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#20Things to Add to Your Leadership Library

Nsights: Leadership Library

I’m fortunate enough to work with some pretty cool…and smart people. Each year at the Future Leaders Conference held by the American Society of Association Executives, we ask our facilitator team members to offer up their “must read” resources, websites, magazines, and books. Here is the summary from the 2018 conference, in no particular order.

1. Hubspot.com
2. Creativity, Inc. Overcoming the Unseen Forces that Stand in the Way of True Inspiration by Cat Edmull and Amy Wallace
3. Leaders Lead Last by Simon Sinek
4. Amy Cuddy’s YouTube video on the value of the power stance
5. The Speed of Trust by Stephen Covey
6. Managing Transitions by William Bridges and Susan Bridges
7. The One Minute Manager Meets the Monkey by Ken Blanchard
8. ASAE Inclusion Index
9. ASAE 41 Drivers of Change
10. Check out recruiters’ web pages to see what skills they are looking for in the workforce
11. When by Daniel Pink
12. MAFN.org (Mid-Atlantic Facilitators Network)
13. “How I Built This” podcast
14. Notimpossible.com
15. Content Marketing Institute
16. ASAE Collaborate
17. Good to Great by Jim Collins
18. Any book by Stephen Covey
19. Your Nerdy Best Friend website
20. Get Unstuck and Get Going by Michael Bungay Stanier
21. Permission to Screw Up by Kristen Hadeed and Simon Sinek

Nsights: #20Things I Learned from Filming a Video Clip

1.       Get a strong sense of what you need to communicate.

2.       Watch completed videos of the company/organization to get a sense of tone.

3.       Know your audience – who is the primary group you’re trying to reach?  Who’s the secondary group?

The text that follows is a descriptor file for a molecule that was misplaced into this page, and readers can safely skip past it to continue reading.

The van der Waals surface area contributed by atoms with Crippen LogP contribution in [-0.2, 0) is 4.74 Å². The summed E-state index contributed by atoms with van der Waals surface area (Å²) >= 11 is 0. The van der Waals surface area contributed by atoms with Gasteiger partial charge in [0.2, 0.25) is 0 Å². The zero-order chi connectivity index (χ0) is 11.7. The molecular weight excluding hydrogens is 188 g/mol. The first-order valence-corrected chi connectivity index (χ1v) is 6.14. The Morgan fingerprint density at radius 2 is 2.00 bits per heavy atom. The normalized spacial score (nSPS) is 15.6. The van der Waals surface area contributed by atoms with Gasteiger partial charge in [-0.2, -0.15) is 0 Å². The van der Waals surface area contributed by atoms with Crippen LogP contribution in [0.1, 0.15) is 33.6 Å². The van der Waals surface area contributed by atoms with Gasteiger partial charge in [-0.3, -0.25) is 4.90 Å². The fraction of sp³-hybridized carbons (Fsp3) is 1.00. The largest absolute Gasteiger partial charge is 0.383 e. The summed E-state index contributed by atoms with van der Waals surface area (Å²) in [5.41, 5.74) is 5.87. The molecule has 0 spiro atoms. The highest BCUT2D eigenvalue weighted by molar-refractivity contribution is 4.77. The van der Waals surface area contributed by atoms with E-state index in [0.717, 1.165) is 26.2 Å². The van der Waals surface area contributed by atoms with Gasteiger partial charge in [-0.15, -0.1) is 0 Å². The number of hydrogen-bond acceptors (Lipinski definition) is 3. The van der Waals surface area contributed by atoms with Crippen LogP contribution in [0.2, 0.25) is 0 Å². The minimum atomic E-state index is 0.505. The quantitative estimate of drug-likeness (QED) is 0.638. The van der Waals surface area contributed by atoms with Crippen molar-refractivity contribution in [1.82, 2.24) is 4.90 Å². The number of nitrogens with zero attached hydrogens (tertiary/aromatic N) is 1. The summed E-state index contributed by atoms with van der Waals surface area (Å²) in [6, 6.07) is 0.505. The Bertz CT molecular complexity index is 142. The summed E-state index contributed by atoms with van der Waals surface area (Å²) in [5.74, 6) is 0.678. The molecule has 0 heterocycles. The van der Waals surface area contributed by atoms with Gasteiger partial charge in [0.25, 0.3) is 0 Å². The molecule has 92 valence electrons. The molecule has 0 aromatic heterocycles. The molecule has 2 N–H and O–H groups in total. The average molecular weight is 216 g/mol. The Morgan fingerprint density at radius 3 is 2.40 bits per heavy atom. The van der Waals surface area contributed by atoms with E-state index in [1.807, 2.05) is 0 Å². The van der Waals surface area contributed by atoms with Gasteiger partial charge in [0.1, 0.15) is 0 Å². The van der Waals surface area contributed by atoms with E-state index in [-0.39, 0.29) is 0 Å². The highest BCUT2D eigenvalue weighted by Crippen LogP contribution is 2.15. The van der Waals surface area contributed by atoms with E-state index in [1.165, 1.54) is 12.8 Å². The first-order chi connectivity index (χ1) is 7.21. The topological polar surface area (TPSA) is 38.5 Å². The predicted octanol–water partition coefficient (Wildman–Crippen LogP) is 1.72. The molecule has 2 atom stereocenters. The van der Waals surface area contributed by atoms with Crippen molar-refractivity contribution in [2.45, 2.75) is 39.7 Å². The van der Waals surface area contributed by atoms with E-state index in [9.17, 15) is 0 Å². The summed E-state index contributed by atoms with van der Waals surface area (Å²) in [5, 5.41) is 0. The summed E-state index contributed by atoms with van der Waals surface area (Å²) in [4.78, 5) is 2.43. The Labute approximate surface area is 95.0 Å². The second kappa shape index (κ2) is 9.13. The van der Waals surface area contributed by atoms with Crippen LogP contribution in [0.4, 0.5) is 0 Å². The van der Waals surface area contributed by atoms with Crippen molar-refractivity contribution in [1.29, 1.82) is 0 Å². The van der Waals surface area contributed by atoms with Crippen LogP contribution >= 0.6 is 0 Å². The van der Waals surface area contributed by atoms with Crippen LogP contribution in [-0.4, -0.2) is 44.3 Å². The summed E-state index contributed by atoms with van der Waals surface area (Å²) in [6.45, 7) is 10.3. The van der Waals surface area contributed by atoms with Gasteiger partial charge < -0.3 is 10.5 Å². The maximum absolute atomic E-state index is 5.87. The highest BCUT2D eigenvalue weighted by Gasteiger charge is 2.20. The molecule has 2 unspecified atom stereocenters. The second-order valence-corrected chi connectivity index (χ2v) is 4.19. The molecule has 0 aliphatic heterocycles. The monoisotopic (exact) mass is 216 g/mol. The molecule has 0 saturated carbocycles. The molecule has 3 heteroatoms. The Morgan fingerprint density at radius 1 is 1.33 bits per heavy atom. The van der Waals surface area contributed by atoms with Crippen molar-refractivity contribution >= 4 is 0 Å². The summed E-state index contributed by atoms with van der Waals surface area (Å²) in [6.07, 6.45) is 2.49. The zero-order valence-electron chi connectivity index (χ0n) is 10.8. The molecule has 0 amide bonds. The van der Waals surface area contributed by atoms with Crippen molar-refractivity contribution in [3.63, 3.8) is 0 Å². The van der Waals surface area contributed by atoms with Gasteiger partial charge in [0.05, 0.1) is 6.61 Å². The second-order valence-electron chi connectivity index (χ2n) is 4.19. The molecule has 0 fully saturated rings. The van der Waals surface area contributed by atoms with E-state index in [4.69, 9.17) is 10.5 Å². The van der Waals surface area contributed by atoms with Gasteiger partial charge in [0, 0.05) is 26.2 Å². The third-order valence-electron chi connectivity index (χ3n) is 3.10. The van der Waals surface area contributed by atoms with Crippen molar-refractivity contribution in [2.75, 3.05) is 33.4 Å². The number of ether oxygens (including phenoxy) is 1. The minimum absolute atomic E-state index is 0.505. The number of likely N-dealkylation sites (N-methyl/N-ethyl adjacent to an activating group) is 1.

4.       Remember nervousness is your body’s way of saying, “This is important to you.”

5.       Try to create a visual profile of the person/people you’re communicating with.  That way, you won’t feel nervous looking into a soulless camera!  You can see your neighbor, friend, client in your minds-eye.

6.       Know how you learn.  When practicing what you’re going to say, consider how you like to learn.  Do you like to hear how you sound?  Audiotape it so you can hear your “ums” and “you knows,” and any other bad habit phrases.  Do you learn by writing?  Note it down, repeat, clarify on paper, repeat.

7.       You can’t have notes when you’re being filmed!  It’s so obvious that you’re looking for your script! 

8.       Don’t get frustrated when you mess up your lines time and time again. Ah, new respect for actors!

9.       Be prepared with a loose script in your head.  Be consistent.  I think I said something different with each “take.”

10.   Speak from the heart.  Even if you mess up your words, your sincerity will come through.

11.   Smile!  I actually had to be reminded to do that!

12.   Be ready to get immediate and helpful feedback. (Don’t slouch!  Don’t lean forward so much – it looks a little forceful.)

13.   Slow down!  Even if you naturally speak quickly, your enunciation and diction will be very noticeable on film…and audio.

14.   Enunciate.  Be clear.  Don’t speak like you have a mouthful of marbles.

15.   Create a sense of urgency.  Why do they need to listen to this video?

16.   Ask people to do something.  What’s the call to action at the end of the video?

17.   How do you want people to feel?  Nostalgic? Proud?  Happy? Competitive?

18.   Remember, it doesn’t have to be perfect, but it has to be real.

19.   Thank your editors. They make you sound good.

20.   Look at what’s in the shot so the plant in the background doesn’t look like it’s growing out of your head.

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